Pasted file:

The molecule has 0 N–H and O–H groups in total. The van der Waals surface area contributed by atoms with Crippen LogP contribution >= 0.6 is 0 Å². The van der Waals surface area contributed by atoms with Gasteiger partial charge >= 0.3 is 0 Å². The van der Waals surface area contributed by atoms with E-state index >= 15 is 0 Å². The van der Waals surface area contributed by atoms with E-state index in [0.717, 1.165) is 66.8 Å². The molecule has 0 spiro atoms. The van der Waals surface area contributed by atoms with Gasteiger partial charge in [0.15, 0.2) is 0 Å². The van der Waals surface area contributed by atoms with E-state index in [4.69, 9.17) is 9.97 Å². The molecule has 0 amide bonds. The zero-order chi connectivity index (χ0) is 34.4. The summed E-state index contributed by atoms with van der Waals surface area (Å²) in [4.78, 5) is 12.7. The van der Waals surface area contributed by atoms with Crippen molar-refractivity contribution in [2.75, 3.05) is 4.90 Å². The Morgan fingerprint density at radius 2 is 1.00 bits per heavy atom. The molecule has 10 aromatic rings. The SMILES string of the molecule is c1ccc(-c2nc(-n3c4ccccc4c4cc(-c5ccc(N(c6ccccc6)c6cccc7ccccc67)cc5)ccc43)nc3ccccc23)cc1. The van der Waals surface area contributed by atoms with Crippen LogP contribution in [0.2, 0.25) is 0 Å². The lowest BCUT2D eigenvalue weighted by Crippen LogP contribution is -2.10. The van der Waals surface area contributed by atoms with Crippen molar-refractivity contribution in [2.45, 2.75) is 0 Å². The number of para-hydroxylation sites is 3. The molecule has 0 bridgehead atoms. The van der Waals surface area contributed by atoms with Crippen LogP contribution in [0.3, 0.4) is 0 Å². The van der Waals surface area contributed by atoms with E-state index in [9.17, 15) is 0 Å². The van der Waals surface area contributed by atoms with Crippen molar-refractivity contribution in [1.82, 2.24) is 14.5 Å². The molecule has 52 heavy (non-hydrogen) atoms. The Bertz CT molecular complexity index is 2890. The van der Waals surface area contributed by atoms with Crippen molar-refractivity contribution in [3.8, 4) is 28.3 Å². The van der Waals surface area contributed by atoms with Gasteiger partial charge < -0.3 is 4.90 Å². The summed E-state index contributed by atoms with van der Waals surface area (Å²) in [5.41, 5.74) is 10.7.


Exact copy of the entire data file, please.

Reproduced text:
The molecule has 0 N–H and O–H groups in total. The van der Waals surface area contributed by atoms with Crippen LogP contribution >= 0.6 is 0 Å². The van der Waals surface area contributed by atoms with Gasteiger partial charge >= 0.3 is 0 Å². The van der Waals surface area contributed by atoms with E-state index >= 15 is 0 Å². The van der Waals surface area contributed by atoms with E-state index in [0.717, 1.165) is 66.8 Å². The molecule has 0 spiro atoms. The van der Waals surface area contributed by atoms with Gasteiger partial charge in [0.15, 0.2) is 0 Å². The van der Waals surface area contributed by atoms with E-state index in [4.69, 9.17) is 9.97 Å². The molecule has 0 amide bonds. The zero-order chi connectivity index (χ0) is 34.4. The summed E-state index contributed by atoms with van der Waals surface area (Å²) in [4.78, 5) is 12.7. The van der Waals surface area contributed by atoms with Crippen molar-refractivity contribution in [2.75, 3.05) is 4.90 Å². The Morgan fingerprint density at radius 2 is 1.00 bits per heavy atom. The molecule has 10 aromatic rings. The SMILES string of the molecule is c1ccc(-c2nc(-n3c4ccccc4c4cc(-c5ccc(N(c6ccccc6)c6cccc7ccccc67)cc5)ccc43)nc3ccccc23)cc1. The van der Waals surface area contributed by atoms with Crippen LogP contribution in [0.2, 0.25) is 0 Å². The lowest BCUT2D eigenvalue weighted by Crippen LogP contribution is -2.10. The van der Waals surface area contributed by atoms with Crippen molar-refractivity contribution in [2.45, 2.75) is 0 Å². The number of para-hydroxylation sites is 3. The molecule has 0 bridgehead atoms. The van der Waals surface area contributed by atoms with Crippen LogP contribution in [0.3, 0.4) is 0 Å². The van der Waals surface area contributed by atoms with E-state index in [9.17, 15) is 0 Å². The van der Waals surface area contributed by atoms with Crippen molar-refractivity contribution in [1.82, 2.24) is 14.5 Å². The molecule has 52 heavy (non-hydrogen) atoms. The Bertz CT molecular complexity index is 2890. The van der Waals surface area contributed by atoms with Crippen molar-refractivity contribution in [3.8, 4) is 28.3 Å². The van der Waals surface area contributed by atoms with Gasteiger partial charge < -0.3 is 4.90 Å². The summed E-state index contributed by atoms with van der Waals surface area (Å²) in [5.41, 5.74) is 10.7.